It's not if your doing it right it's whether your doing the right thing that is important.
try some black rtv sealant
Yeah, look for something that doesn't dry hard. It needs to be flexible, like a latex caulk or rubber glue (the thick kind for shoes, not the thin stuff for inner tubes). The hard stuff will fail every time.
Don't use straight silicone caulk. It'll peel when it dries.
Also, a patch on top of the glue will make the repair a lot stronger and reduce flexion. Glues and sealants work better as bonding agents between materials than as the repair material.
Last edited by Space Racer; 04-24-2013 at 11:22 PM.
CRUD = Contamination Resulting in Undesirable Deposits.
CRAPP = Contamination Resulting in Additional Partial Pressure.
Change your vacuum pump oil now.
Test. Testing, 1,2,3.
That infomercial spray stuff is shown to fix those pans, but I would either replace the pan or have one made.
Anything inside the outdoor unit is factory, there are stubs that installers tie into.
The leak most likely should have been caught.
The Food Stamp Program, administered by the U.S. Department of Agriculture, is proud to be distributing the greatest amount of free meals and stamps EVER.
Meanwhile, the National Park Service, administered by the U.S. Department of the Interior, asks us to "Please Do Not Feed the Animals". Their stated reason for this policy "... the animals become dependent on handouts and will not learn to take care of themselves."
from an excerpt by Paul Jacob in Sun City, AZ
If you can afford the luxury of time. 3M 5200 Marine sealant. Comes in a quick dry which is cured in 24 hours and regular takes like 7 days. It's permanent and will never come off. You can buy it online at boat supply sites, or locally if you have a West Marine.
Officially, Down for the count
YOU HAVE TO GET OFF YOUR ASS TO GET ON YOUR FEET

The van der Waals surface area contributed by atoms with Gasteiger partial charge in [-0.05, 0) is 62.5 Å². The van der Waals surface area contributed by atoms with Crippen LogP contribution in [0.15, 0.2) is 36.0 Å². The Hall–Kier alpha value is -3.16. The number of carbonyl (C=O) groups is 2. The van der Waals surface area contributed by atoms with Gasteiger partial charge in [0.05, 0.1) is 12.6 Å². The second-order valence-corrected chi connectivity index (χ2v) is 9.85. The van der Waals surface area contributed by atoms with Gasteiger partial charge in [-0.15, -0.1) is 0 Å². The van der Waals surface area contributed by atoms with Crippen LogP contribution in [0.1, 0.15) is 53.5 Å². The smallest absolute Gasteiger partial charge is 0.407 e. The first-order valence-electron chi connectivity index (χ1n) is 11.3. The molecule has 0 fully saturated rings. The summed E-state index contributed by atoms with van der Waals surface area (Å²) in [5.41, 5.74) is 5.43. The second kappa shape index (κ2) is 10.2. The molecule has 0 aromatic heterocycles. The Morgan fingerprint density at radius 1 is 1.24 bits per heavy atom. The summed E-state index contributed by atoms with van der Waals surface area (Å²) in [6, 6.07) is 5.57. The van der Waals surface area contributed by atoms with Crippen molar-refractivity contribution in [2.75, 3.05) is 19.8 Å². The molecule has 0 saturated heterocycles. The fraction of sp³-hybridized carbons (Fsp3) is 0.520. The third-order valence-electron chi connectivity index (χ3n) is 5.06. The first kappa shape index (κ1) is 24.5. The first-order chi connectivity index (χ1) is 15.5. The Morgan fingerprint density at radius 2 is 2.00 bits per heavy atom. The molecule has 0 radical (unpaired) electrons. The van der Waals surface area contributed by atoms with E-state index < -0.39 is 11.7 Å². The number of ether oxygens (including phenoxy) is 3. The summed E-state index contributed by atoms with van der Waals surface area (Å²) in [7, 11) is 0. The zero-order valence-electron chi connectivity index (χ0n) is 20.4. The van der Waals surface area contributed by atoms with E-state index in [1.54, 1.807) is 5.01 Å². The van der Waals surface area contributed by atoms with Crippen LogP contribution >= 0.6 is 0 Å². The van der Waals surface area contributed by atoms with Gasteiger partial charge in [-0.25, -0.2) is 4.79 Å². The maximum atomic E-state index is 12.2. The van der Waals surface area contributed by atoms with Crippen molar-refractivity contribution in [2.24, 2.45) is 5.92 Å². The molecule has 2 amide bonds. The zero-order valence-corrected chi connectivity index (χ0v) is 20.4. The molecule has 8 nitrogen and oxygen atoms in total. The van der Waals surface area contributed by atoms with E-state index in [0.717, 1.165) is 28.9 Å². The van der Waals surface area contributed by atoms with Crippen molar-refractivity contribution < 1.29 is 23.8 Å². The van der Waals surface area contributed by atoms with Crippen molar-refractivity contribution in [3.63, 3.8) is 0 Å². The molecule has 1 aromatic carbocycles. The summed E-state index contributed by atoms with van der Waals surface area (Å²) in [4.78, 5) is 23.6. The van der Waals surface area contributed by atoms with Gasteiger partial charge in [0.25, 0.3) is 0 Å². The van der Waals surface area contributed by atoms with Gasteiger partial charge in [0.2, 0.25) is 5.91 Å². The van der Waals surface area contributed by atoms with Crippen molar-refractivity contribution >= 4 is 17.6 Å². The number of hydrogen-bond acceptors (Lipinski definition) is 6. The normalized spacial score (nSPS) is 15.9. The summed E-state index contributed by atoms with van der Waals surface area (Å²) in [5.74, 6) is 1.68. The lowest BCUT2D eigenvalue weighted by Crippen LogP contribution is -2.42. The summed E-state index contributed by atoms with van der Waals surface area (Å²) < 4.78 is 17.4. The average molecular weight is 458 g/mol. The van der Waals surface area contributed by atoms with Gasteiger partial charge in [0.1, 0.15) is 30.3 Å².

I know enough to know, I don't know enough
Liberalism-Ideas so good they mandate them
This sounds interesting. The biggest problem seems to be getting something to stick to the plastic pan. Has anyone ever heard of Pan-Patch?
Originally Posted by pacnw
That 3M stuff is good. There are two West Marines that I know of in the Phoenix Area.
If you can't fix it with JB Weld, Duct Tape, and Ty Wire it has to be replaced.
No good deed goes unpunished.
If you want to take off friday to go fishing then make sure you train your helper right.
I had a unique drain pan in a fan coil unit above a cieling once that was cracked and I could not find a replacement and the owner just refused to replace the unit. I was driving myself nuts thinking of a solution for the problem when I had an idea. I took it to a shop that customizes trucks and had them spray it with Rhino Lining like they spray in truck beds. Worked like a charm.
At the supply houses they sell stuff called "drain pan seal" I have used it on some pans and fixed the leaks. I'm not sure how long it last but it will seal the pan for now.
3M undercoating spray sold at any auto parts store.
Or... seal the crack with NP-1 roofing rubber roofing caulk......